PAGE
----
Cell site simulators can intercept data on 2G
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Google has added a feature to its Android mobile operating system that allows users to disable 2G connections, reducing the risk of being spoofed by a rogue cell tower.
Cell site simulators or ‘stingrays’ pose as legitimate cell towers, tricking phones within its range to connect to it. This allows attackers to stage man-in-the-middle attacks that exploit weaknesses in the aging 2G standard to intercept device information, call records, voice and text content, and browsing history.
2G is the weapon of choice because it is more vulnerable than modern communications technology like 4G and 5G which have stronger security. 2G was standardised in the early 1990s during an era when mobility was far from ubiquitous and the cybersecurity landscape far less complex.
Two of the biggest issues are that 2G is protected by relatively weak encryption that can be cracked in real-time during transmission and there is no method to verify an authentic base station. This means it is far easier to mimic a genuine cell site and end users won’t know the difference.
Although 2G has been superseded by three mobile generations, most mobile operators still have 2G networks to support mass IoT deployments that require long battery life and minimal bandwidth, such as smart metres, to provide coverage to some elderly and rural users, and to provide a universal roaming service.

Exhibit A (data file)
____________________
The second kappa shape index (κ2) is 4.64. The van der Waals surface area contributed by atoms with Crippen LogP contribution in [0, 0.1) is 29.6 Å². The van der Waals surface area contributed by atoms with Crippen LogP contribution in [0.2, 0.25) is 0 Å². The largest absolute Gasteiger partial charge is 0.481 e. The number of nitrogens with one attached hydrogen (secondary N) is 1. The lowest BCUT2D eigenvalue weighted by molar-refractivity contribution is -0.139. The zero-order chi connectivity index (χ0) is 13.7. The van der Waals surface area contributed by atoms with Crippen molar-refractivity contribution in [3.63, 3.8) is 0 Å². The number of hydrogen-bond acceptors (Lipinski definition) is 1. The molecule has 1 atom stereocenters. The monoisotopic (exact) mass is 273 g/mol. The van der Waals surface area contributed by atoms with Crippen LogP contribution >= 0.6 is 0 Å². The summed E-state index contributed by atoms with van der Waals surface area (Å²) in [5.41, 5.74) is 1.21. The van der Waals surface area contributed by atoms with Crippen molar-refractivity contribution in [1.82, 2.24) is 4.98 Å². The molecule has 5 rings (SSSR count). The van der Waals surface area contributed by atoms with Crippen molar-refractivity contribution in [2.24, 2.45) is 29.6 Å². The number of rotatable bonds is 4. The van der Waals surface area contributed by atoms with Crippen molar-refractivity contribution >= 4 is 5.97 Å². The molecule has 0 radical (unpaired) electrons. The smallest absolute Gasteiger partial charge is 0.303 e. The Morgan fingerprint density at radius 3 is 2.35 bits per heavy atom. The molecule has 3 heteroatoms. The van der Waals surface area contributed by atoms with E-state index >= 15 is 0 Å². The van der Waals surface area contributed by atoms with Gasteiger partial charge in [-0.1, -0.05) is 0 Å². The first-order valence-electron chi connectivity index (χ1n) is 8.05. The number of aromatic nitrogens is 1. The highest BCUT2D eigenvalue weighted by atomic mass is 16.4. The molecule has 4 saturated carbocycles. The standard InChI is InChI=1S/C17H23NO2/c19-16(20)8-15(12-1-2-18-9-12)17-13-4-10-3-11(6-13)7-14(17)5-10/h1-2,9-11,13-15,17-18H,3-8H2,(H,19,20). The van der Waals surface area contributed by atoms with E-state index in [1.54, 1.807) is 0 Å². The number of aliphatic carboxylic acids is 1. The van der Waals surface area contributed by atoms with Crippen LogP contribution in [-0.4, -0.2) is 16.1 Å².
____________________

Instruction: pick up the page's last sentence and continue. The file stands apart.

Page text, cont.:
More advanced cell site simulators can force devices to ‘downgrade’ their connection from 4G or 5G to 2G, exposing them to risk. Given these users will most likely never need to connect to a 2G network, the ability to switch off the capability is most welcome.
Android users with modern hardware and the latest version of the operating system can do so via the settings menu. The Electronic Frontier Foundation (EFF) has welcomed the new feature, although it laments that users with older handsets are not covered, and has urged Apple to introduce the same feature to iOS.
“This is a fantastic feature that will provide some protection from cell site simulators, an invasive police surveillance technology employed throughout the country,” declared the campaign group. “We applaud Google for implementing this much needed feature.
“Though there is a lot more work to be done this will ensure that many people can finally receive a basic level of protection. We strongly encourage Google, Apple, and Samsung to invest more resources into radio security so they can better protect smartphone owners.”
TechRadar Pro has contacted Google for more information about which devices and Android versions are compatible with the feature.